Self-inflicted bums are uncommon in western culture, with a range of 1-9% of total burn admissions reported in different studies. A 9-yr retrospective review of admissions to a bums centre in Pittsburgh, USA, found that 11 out of 1135 burn admissions (0.97%) were due to self-inflicted bums. Of these 11, ten had a previous psychiatric diagnosis (major depression in six cases, schizophrenia in three, and a personality disorder in one case). The eleventh patient was diagnosed during hospitalization as suffering from major depression. Two of the patients were attempting to commit suicide. It is recommended in the light of this review that patients with an abnormal psychological profile (including suicidal orientation) should be adequately monitored and followed by trained mental health professionals. Greater awareness of the potential dangers may help to reduce such self-inflicted injuries in the future.

Erzurum V.Z., Varcelotti J.
J. Burn Care Rehabil., 20: 22-4, 1999

COST REDUCTION STUDIES IN BURN NUTRITION SERVICES: ADJUSTMENTS IN DIETARY TREATMENT OF PATIENTS WITH HYPONATRAEMEA AND HYPO. PHOSPHATAEMIA
This paper describes two simple cost-saving strategies that could be adopted by bums centres. They relate to two projects that were carried out with a view to trimming costs due to two phenomena frequently observed in burn patients: hyponatraemia in children and hypophosphataemia in severely burned adults. The use of adult enteral formulae for paediatric patients reduced the incidence of hyponatraemia and the need for expensive sodium supplements. The prophylactic administration of oral phosphate in the first days of hospitalization was found to lessen the decline in serum phosphate, thus reducing the cost of treating hypophosphataemia in severely burned patients. Both the strategies described were successful in cutting costs in the two categories of patients considered.

Mathews J.J., Aleem R.F., Gamelli R.L.
J..Burn Care Rehabil., 20: 80-4, 1999

IMMUNOHISTOCHEMICAL ANALYSIS OF BURN DEPTH
The techniques normally used for the assessment of burn depth (visual examination; ultrasound and circulatory monitors, including laser Doppler; and thermography) require either very expensive equipment or considerable technological expertise. Clinical judgement may be adequate in very shallow bums and full-thickness bums, but problems of differentiation arise between superficial and deep dermal bums. Employing an in vitro model it has been found that by using cryosections and an immunofluorescent staining method, it is possible to achieve quicker and more clear-cut results than those offered by standard light microscopy techniques. The proposed method helps to define burns that will benefit from early excision and grafting. This experimental model, if further investigated, could become standard practice in routine clinical use.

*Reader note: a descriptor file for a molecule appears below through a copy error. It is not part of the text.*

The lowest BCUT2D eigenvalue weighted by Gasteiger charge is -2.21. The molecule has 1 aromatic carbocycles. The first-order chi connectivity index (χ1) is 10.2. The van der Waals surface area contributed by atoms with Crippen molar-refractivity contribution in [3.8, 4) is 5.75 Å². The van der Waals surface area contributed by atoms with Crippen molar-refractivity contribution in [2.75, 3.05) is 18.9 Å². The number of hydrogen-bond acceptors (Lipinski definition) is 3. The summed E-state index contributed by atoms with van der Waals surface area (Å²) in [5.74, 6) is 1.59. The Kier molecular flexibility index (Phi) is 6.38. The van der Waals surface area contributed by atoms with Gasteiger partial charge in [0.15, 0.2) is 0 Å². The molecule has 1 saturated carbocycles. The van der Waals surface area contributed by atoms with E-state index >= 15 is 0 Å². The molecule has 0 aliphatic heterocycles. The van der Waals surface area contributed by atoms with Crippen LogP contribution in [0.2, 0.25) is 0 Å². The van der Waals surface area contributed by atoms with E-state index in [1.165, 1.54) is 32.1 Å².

Ho-Asjoe M., Chronnell C.M., Frame J.D., Leigh I.M., Carver N.J.
Burn Care Rehabil., 20: 207-11, 1999

MORTALITY IN PAEDIATRIC BURNS IN THE PRAGUE BURNS CENTRE (1994-1997)
A survey is presented of the mortality of severely burned children who were hospitalized in the Intensive Care Unit, Prague Bums Centre between 1994 and 1997. Overall 345 children were treated (age range, 3 months-15 yr; bums in 1-88% TBSA, mixed superficial and deep bums). There were no fatalities due to burn shock in the early postbum period. Five children who died after suffering deep bums in more than 50% TBSA presented at necropsy signs of infection-related multiple organ system failure. It is concluded that meticulous clinical care and an interdisciplinary approach are necessary to prevent sepsis and multiple organ failure. This means: stabilization of whole-body haemodynamics with adequate tissue perfusion; support of the gut barrier (early enteral feeding, proper management of burn wounds (early excision + early closure); regular infection control of all possible sources of infection in patients, staff, and ICU equipment.

Kriptier L, Broz L., Kiinigovd R., Bouska 1. Acta Chirurgiae Plasticae, 40: 79-82, 1998

BACTERIOLOGICAL MONITORING IN THE PRAGUE BURNS CENTRE
The Prague Burn Centre regularly monitors microbial flora. The microbiological aspect of the prevention of nosocomial infections in the Centre consists primarily of the surveillance of bacterial flora and its antibiotic resistance. The patients are examined by conventional methods (swab taking in burn sites) and also by the printing method. This permits a semi-quantitative assessment of the colonization of burn areas. An investigation of the bacterial contamination in the external environment of the Department is also carried out, as also colonization in the nursing staff. Sensitivity to antibiotics is examined in all the strains isolated; the knowledge thus gained is important for deciding therapeutic possibilities and for the Centre's antibiotic policy. The typing of bacterial strains makes it possible to determine their epidemiological markers, and consequently to estimate their presence in the Centre. The most frequent isolate has been found to be S. aureus and the prevalence of MRSA is relatively high. With regard to gram-negative rods the strains of P. aeruginosa, K. pneumoniae, and E. cloacae are isolated most frequently isolated. A number of typing methods revealed endemic spread of some strains of rarely isolated species (E. agglomerans, S. marcescens, A. bauniannii, etc.).

Vrankova L, Bendova E., Konigova R., Broz L.
Acta Chirurgiae Plasticae, 40: 105-8, 1998